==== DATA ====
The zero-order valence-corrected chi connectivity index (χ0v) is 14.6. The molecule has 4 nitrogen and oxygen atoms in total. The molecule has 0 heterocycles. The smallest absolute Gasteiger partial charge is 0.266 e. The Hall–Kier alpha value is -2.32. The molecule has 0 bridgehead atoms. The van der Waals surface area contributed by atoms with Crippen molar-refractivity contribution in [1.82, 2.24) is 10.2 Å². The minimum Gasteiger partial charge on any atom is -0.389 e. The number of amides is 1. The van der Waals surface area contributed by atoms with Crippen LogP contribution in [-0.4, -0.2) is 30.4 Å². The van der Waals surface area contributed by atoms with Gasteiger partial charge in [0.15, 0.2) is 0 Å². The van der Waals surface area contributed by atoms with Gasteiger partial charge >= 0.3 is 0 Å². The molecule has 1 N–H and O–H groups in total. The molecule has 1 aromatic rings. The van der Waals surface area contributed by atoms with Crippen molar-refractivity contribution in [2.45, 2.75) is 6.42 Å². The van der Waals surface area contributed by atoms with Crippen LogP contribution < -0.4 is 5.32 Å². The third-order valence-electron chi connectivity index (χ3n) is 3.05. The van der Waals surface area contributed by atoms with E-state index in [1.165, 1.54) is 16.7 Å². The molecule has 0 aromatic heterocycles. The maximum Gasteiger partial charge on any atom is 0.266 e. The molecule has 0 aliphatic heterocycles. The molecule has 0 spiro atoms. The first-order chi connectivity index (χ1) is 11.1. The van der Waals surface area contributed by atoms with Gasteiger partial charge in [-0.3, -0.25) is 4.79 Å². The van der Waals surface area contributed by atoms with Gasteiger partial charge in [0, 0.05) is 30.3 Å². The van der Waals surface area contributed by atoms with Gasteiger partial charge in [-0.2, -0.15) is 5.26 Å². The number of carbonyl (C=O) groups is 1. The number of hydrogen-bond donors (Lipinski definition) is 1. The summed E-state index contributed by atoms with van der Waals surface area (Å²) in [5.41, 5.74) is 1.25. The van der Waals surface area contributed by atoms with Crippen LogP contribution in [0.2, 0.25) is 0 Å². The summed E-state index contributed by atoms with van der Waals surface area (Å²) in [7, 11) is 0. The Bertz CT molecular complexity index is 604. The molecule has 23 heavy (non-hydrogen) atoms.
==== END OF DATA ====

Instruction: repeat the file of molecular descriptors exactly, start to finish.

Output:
The zero-order valence-corrected chi connectivity index (χ0v) is 14.6. The molecule has 4 nitrogen and oxygen atoms in total. The molecule has 0 heterocycles. The smallest absolute Gasteiger partial charge is 0.266 e. The Hall–Kier alpha value is -2.32. The molecule has 0 bridgehead atoms. The van der Waals surface area contributed by atoms with Crippen molar-refractivity contribution in [1.82, 2.24) is 10.2 Å². The minimum Gasteiger partial charge on any atom is -0.389 e. The number of amides is 1. The van der Waals surface area contributed by atoms with Crippen LogP contribution in [-0.4, -0.2) is 30.4 Å². The van der Waals surface area contributed by atoms with Gasteiger partial charge in [0.15, 0.2) is 0 Å². The van der Waals surface area contributed by atoms with Gasteiger partial charge >= 0.3 is 0 Å². The molecule has 1 N–H and O–H groups in total. The molecule has 1 aromatic rings. The van der Waals surface area contributed by atoms with Crippen molar-refractivity contribution in [2.45, 2.75) is 6.42 Å². The van der Waals surface area contributed by atoms with Crippen LogP contribution < -0.4 is 5.32 Å². The third-order valence-electron chi connectivity index (χ3n) is 3.05. The van der Waals surface area contributed by atoms with E-state index in [1.165, 1.54) is 16.7 Å². The molecule has 0 aromatic heterocycles. The maximum Gasteiger partial charge on any atom is 0.266 e. The molecule has 0 aliphatic heterocycles. The molecule has 0 spiro atoms. The first-order chi connectivity index (χ1) is 11.1. The van der Waals surface area contributed by atoms with Gasteiger partial charge in [-0.3, -0.25) is 4.79 Å². The van der Waals surface area contributed by atoms with Gasteiger partial charge in [0, 0.05) is 30.3 Å². The van der Waals surface area contributed by atoms with Gasteiger partial charge in [-0.2, -0.15) is 5.26 Å². The number of carbonyl (C=O) groups is 1. The number of hydrogen-bond donors (Lipinski definition) is 1. The summed E-state index contributed by atoms with van der Waals surface area (Å²) in [5.41, 5.74) is 1.25. The van der Waals surface area contributed by atoms with Crippen LogP contribution in [0.2, 0.25) is 0 Å². The summed E-state index contributed by atoms with van der Waals surface area (Å²) in [7, 11) is 0. The Bertz CT molecular complexity index is 604. The molecule has 23 heavy (non-hydrogen) atoms.